The Independent takes on journalistic contradictions, faux morality and double standards

Owned by a Russian oligarch and center-left in its orientation, the British daily The Independent runs a media column that recently addressed the very concerns that prompt me to contribute to GetReligion.

There's no beating around the bush for columnist Ian Burrell.

Here's his opening two graphs:

The need to understand the intersections of religion and civil freedom has never been greater. Hard-won human rights victories of the past century, for women, gays and free thinkers, are still opposed by zealots across the world, while people of faith are under persecution in many lands.
These are complex issues which the news industry has a duty to explain. Instead, however, we have a media rife with contradiction, faux morality and double standards.

I would only make one change to that. I would broaden his lede to include the intersection of religion and the entirety of human culture -- politics, commerce, popular entertainment -- you name it. 

Here's a link to his column; its worth reading in its entirety. I'll return to it below.

Burrell finds fault (as do I) on both sides of the misleading, artificial and media-driven divide that purportedly separates those on the right and left; if only people were that simple to understand and deal with.

"I fear," he wrote, "that in between the narrow-mindedness of the right-wing tabloids and the liberal media’s willingness to host extremist views in the name of free speech, the news industry seems to be promoting anger and dissension rather than the greater understanding and tolerance we need."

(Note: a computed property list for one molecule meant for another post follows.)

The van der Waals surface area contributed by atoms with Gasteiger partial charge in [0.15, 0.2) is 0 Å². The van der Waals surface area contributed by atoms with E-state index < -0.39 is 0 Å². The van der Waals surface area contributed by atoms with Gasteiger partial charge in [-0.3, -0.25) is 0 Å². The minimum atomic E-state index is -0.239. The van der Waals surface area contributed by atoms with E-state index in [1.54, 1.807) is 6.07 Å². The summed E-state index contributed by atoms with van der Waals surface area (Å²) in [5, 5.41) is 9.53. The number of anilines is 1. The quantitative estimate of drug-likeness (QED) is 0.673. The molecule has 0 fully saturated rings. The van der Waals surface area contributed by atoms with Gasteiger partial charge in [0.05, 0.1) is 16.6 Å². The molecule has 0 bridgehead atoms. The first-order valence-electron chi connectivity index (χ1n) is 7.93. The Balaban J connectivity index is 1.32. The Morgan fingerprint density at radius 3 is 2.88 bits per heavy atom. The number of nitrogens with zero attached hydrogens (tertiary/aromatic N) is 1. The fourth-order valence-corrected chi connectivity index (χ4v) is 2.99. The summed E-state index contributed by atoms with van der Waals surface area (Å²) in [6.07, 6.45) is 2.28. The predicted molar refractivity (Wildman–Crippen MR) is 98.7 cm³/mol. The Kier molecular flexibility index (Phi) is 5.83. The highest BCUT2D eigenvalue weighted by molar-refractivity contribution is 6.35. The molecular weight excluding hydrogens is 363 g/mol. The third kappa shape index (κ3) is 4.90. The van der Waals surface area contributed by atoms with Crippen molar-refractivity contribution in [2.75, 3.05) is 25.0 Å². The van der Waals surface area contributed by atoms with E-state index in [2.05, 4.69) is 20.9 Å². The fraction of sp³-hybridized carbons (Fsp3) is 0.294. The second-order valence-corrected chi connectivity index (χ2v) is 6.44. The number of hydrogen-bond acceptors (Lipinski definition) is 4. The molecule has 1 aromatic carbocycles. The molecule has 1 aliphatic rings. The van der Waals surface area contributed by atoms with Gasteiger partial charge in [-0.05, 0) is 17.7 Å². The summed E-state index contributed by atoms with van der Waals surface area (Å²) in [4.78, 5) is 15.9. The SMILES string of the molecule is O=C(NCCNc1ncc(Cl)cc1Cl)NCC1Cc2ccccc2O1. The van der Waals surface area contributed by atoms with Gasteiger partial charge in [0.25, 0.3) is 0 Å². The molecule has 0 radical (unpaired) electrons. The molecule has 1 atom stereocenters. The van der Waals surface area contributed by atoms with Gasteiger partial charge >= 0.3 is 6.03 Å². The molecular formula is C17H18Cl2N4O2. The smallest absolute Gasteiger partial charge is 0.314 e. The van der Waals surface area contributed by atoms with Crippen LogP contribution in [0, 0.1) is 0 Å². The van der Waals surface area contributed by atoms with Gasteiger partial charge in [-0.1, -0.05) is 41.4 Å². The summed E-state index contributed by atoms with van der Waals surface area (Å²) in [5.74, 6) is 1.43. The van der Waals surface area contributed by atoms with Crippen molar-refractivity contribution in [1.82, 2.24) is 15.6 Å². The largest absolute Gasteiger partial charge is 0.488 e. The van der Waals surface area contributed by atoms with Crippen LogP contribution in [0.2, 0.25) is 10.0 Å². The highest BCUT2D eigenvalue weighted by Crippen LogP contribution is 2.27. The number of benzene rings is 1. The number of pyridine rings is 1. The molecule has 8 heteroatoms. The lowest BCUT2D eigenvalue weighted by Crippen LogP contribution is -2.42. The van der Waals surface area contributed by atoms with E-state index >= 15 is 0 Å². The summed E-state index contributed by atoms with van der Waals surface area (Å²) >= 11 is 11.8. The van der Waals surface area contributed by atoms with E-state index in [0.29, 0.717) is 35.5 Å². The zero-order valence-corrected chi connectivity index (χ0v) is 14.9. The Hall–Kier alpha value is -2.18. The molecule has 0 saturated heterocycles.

Among the specific issues he mentions are coverage (sticking for the most part to British media) of the persecution of Christians in parts of North and East Africa (Muslim-majority nations, by the way), Muslim invectives and instigation against Jews, and what he discerns to be the liberal media's softball approach toward UK Muslim extremism. 

Yeah. Like you, I'm discerning a pattern there. 

An extension of which is Burrell's harsh criticism of The Huffington Post, the only American outlet he takes on in this column. His beef is with HuffPost's attempt to market itself in the Arab Middle East.

Did you stop to read Burrell's full column, as suggested above?

No? Then let me provide the meat of what he has to say about HuffPost Arabi (if you read Arabic, here's the link:

Meanwhile another supposedly liberal media outlet, Huffington Post, has made a blundering attempt to take its services directly to the Middle East. Within days of going live, the new site HuffPost Arabi had hosted content criticizing gay people and atheists, even denouncing selfies as a symptom of “the diseases and viruses of the Western world”.
Arianna Huffington promised that Arabi would reflect the values of the original HuffPost, but former colleagues of her partner in the venture, Wadah Khanfar, will not be surprised by the conservative views. Mr Khanfar, the former director-general of Al Jazeera Arabic, is regarded as a supporter of the Muslim Brotherhood and, in an article for the Guardian in 2012, said its Egyptian election victory would be celebrated “across the length and breadth of the Arab world”.